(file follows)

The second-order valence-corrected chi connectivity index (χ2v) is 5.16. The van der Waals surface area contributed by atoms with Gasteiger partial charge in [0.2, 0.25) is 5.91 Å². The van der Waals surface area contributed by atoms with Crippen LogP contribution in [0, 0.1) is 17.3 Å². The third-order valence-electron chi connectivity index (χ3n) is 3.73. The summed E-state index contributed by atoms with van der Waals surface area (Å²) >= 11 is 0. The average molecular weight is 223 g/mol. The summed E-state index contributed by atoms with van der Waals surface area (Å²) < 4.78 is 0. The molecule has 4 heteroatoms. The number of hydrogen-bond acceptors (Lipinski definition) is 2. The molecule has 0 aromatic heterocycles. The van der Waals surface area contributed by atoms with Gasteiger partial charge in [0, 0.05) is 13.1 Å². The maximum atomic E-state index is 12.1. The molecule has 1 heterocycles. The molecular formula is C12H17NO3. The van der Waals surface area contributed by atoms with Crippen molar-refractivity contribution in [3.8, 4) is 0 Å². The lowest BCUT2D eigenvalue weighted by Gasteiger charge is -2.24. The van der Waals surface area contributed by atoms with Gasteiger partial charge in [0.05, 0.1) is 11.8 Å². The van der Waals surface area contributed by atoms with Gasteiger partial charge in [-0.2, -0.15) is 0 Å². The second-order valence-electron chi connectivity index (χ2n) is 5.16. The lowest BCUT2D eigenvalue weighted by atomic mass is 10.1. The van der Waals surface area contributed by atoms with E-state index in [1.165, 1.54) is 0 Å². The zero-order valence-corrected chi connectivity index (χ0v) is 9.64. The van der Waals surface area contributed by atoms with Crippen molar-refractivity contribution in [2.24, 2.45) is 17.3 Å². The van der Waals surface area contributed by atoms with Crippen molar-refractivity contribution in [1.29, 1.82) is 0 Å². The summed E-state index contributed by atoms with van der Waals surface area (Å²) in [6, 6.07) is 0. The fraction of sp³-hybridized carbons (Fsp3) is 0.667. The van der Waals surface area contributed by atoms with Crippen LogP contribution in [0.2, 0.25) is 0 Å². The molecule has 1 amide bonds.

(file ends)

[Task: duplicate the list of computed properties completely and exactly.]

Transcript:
The second-order valence-corrected chi connectivity index (χ2v) is 5.16. The van der Waals surface area contributed by atoms with Gasteiger partial charge in [0.2, 0.25) is 5.91 Å². The van der Waals surface area contributed by atoms with Crippen LogP contribution in [0, 0.1) is 17.3 Å². The third-order valence-electron chi connectivity index (χ3n) is 3.73. The summed E-state index contributed by atoms with van der Waals surface area (Å²) >= 11 is 0. The average molecular weight is 223 g/mol. The summed E-state index contributed by atoms with van der Waals surface area (Å²) < 4.78 is 0. The molecule has 4 heteroatoms. The number of hydrogen-bond acceptors (Lipinski definition) is 2. The molecule has 0 aromatic heterocycles. The van der Waals surface area contributed by atoms with Gasteiger partial charge in [0, 0.05) is 13.1 Å². The maximum atomic E-state index is 12.1. The molecule has 1 heterocycles. The molecular formula is C12H17NO3. The van der Waals surface area contributed by atoms with Crippen molar-refractivity contribution in [3.8, 4) is 0 Å². The lowest BCUT2D eigenvalue weighted by Gasteiger charge is -2.24. The van der Waals surface area contributed by atoms with Gasteiger partial charge in [0.05, 0.1) is 11.8 Å². The van der Waals surface area contributed by atoms with Gasteiger partial charge in [-0.2, -0.15) is 0 Å². The second-order valence-electron chi connectivity index (χ2n) is 5.16. The lowest BCUT2D eigenvalue weighted by atomic mass is 10.1. The van der Waals surface area contributed by atoms with E-state index in [1.165, 1.54) is 0 Å². The zero-order valence-corrected chi connectivity index (χ0v) is 9.64. The van der Waals surface area contributed by atoms with Crippen molar-refractivity contribution in [2.24, 2.45) is 17.3 Å². The van der Waals surface area contributed by atoms with Crippen molar-refractivity contribution in [1.29, 1.82) is 0 Å². The summed E-state index contributed by atoms with van der Waals surface area (Å²) in [6, 6.07) is 0. The fraction of sp³-hybridized carbons (Fsp3) is 0.667. The van der Waals surface area contributed by atoms with Crippen LogP contribution in [0.2, 0.25) is 0 Å². The molecule has 1 amide bonds.